Page last updated at 14:17 GMT, Friday, 12 December 2008

Court told Eta speech 'too vague'

Inaki de Juana Chaos appeared in court in Belfast - pic AFP/Getty images
Spanish journalists packed the court for the appearance of Inaki de Juana Chaos, pictured at a previous hearing

A court has heard Spanish attempts to extradite a convicted Eta killer are based on a "vague" interpretation of a speech allegedly given in his name.

Inaki de Juana Chaos, 53, is wanted on charges that he praised or supported terrorism in a letter read at a rally.

He denies being behind the letter, Belfast Recorder's Court was told.

His barrister said extradition was not covered by the alleged offence as there was no equivalent crime in UK law under the Terrorism Act. The case continues.

De Chaos was released from a Spanish jail in August after being jailed in the 1980s for his involvement in 25 murders.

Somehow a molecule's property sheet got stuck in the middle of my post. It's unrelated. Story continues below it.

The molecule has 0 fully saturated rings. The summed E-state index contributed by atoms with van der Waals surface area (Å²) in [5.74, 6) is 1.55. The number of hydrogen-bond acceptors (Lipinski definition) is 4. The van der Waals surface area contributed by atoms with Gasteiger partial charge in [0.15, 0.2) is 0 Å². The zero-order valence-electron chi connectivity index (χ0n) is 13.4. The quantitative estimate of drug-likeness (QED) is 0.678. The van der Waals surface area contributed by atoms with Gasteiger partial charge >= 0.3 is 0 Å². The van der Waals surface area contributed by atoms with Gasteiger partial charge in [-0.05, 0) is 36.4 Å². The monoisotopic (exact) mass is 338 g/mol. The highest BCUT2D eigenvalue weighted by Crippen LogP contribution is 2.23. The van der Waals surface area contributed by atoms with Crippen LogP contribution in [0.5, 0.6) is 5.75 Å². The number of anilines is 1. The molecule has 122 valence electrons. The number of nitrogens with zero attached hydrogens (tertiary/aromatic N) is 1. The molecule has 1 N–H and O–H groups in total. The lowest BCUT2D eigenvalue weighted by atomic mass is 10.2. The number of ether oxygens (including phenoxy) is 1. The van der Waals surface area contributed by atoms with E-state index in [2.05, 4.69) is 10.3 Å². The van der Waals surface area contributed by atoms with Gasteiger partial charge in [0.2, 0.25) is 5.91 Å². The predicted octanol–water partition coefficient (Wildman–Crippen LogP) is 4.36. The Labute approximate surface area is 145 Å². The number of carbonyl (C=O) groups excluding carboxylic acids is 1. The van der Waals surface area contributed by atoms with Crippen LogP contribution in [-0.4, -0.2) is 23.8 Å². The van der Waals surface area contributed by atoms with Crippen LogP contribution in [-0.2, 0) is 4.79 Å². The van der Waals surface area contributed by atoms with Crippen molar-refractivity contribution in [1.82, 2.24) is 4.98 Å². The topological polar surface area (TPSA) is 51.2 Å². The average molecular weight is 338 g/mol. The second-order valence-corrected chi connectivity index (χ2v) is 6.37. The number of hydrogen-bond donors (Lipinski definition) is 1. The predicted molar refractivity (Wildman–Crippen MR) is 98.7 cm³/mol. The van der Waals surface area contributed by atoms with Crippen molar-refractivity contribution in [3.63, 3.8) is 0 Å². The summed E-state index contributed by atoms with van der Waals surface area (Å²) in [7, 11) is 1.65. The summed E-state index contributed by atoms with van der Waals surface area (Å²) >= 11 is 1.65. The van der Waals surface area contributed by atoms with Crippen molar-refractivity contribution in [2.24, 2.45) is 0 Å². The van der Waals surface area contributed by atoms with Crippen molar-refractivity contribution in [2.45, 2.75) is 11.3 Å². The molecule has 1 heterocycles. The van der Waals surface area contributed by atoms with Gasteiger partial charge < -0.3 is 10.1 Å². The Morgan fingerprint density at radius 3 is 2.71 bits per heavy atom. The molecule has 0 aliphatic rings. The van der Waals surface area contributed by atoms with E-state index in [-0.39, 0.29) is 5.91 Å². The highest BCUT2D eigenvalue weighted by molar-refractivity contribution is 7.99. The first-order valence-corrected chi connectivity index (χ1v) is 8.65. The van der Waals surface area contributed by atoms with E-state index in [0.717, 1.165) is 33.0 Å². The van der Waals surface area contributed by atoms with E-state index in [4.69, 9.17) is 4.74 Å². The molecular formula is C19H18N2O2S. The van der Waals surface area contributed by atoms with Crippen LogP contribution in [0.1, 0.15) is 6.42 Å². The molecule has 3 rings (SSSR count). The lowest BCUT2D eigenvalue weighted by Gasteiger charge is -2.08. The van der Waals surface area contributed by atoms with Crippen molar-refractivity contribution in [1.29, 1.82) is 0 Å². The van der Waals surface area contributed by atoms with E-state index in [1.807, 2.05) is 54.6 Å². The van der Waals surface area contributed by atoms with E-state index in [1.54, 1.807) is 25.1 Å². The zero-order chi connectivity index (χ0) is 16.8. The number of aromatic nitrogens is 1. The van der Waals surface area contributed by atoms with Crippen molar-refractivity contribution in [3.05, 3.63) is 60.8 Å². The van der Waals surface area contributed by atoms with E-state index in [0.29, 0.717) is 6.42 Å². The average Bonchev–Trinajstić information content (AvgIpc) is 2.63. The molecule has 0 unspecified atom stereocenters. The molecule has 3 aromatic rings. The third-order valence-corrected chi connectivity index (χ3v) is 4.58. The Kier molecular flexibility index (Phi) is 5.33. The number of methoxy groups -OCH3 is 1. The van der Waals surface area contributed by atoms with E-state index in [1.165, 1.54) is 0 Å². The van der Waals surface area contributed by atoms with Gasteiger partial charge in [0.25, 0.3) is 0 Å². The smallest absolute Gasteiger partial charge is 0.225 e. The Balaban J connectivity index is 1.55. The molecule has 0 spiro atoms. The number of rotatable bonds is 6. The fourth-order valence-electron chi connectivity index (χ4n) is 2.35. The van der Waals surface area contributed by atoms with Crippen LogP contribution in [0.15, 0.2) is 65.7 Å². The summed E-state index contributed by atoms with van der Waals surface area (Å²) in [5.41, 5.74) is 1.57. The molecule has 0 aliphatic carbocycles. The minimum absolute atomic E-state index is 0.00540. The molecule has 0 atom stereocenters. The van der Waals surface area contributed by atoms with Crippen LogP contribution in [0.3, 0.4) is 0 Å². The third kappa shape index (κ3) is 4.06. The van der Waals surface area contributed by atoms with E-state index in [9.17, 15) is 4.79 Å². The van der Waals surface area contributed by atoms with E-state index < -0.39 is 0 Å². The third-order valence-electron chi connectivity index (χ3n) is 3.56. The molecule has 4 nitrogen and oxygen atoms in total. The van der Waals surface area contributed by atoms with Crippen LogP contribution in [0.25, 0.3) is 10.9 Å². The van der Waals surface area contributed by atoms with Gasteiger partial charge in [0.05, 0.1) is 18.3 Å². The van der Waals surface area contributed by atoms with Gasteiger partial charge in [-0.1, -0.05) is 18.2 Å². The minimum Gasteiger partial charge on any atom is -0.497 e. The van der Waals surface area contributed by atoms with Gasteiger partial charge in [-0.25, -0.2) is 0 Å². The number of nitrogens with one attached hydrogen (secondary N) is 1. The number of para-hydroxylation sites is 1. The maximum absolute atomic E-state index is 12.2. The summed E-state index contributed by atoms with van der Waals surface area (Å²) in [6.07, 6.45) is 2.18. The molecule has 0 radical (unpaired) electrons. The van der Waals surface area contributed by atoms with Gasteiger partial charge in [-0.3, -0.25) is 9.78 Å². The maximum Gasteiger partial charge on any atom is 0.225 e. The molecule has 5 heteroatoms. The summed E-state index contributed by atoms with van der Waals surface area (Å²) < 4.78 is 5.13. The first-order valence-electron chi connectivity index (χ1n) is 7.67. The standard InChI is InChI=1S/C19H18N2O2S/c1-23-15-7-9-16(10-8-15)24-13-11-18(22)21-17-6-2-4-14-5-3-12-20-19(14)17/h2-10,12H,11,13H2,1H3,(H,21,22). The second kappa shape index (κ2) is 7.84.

His barrister argued the warrant for his extradition to Spain was defective.

Paraphrased

He claimed that it was impossible to tell from a reporter's paraphrased account whether what was said amounted to a call to continue the armed struggle.

"It's just too vague - you have got to say what the words were," he said.

He said he believed the source of the complaint was a translation of a document attributed by a journalist as "praise for political prisoners".

The barrister read a phrase which he predicted would bring "gales of laughter" from Spanish journalists packed into the courtroom.

Translated, it read: "Keep it up, carry on or kick the ball", he told the court.

The lawyer argued that it could just be encouragement to prisoners to "continue to endure", an expression of the fight for separatism or simply to "keep up the good work".

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